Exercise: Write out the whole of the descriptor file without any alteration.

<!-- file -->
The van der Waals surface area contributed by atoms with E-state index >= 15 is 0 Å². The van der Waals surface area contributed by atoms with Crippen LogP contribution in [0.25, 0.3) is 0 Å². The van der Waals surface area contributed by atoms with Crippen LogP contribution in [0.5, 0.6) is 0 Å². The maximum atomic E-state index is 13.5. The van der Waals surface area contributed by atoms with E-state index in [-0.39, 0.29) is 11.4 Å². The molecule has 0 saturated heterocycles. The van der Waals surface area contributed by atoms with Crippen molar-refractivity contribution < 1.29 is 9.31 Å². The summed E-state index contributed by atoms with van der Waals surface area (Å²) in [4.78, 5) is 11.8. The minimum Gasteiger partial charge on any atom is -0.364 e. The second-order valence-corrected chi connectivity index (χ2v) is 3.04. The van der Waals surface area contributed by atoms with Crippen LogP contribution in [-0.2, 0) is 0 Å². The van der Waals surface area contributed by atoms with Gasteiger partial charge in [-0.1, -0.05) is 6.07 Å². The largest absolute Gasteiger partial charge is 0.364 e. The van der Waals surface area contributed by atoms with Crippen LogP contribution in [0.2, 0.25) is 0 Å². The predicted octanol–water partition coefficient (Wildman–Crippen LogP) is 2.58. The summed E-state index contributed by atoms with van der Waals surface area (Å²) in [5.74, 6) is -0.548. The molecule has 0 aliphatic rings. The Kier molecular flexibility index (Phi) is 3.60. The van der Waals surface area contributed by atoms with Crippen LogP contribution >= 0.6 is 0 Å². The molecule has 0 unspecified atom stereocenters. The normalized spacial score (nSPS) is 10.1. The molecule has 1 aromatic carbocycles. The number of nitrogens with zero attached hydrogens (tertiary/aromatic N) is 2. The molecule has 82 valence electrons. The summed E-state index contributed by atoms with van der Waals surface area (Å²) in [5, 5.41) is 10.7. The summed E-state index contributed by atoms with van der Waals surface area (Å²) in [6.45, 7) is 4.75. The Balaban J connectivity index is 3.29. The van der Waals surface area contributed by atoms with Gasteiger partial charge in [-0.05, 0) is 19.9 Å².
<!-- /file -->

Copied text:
The van der Waals surface area contributed by atoms with E-state index >= 15 is 0 Å². The van der Waals surface area contributed by atoms with Crippen LogP contribution in [0.25, 0.3) is 0 Å². The van der Waals surface area contributed by atoms with Crippen LogP contribution in [0.5, 0.6) is 0 Å². The maximum atomic E-state index is 13.5. The van der Waals surface area contributed by atoms with E-state index in [-0.39, 0.29) is 11.4 Å². The molecule has 0 saturated heterocycles. The van der Waals surface area contributed by atoms with Crippen molar-refractivity contribution < 1.29 is 9.31 Å². The summed E-state index contributed by atoms with van der Waals surface area (Å²) in [4.78, 5) is 11.8. The minimum Gasteiger partial charge on any atom is -0.364 e. The second-order valence-corrected chi connectivity index (χ2v) is 3.04. The van der Waals surface area contributed by atoms with Crippen LogP contribution in [-0.2, 0) is 0 Å². The van der Waals surface area contributed by atoms with Gasteiger partial charge in [-0.1, -0.05) is 6.07 Å². The largest absolute Gasteiger partial charge is 0.364 e. The van der Waals surface area contributed by atoms with Crippen LogP contribution in [0.2, 0.25) is 0 Å². The predicted octanol–water partition coefficient (Wildman–Crippen LogP) is 2.58. The summed E-state index contributed by atoms with van der Waals surface area (Å²) in [5.74, 6) is -0.548. The molecule has 0 aliphatic rings. The Kier molecular flexibility index (Phi) is 3.60. The van der Waals surface area contributed by atoms with Crippen LogP contribution >= 0.6 is 0 Å². The molecule has 0 unspecified atom stereocenters. The normalized spacial score (nSPS) is 10.1. The molecule has 1 aromatic carbocycles. The number of nitrogens with zero attached hydrogens (tertiary/aromatic N) is 2. The molecule has 82 valence electrons. The summed E-state index contributed by atoms with van der Waals surface area (Å²) in [5, 5.41) is 10.7. The summed E-state index contributed by atoms with van der Waals surface area (Å²) in [6.45, 7) is 4.75. The Balaban J connectivity index is 3.29. The van der Waals surface area contributed by atoms with Gasteiger partial charge in [-0.05, 0) is 19.9 Å².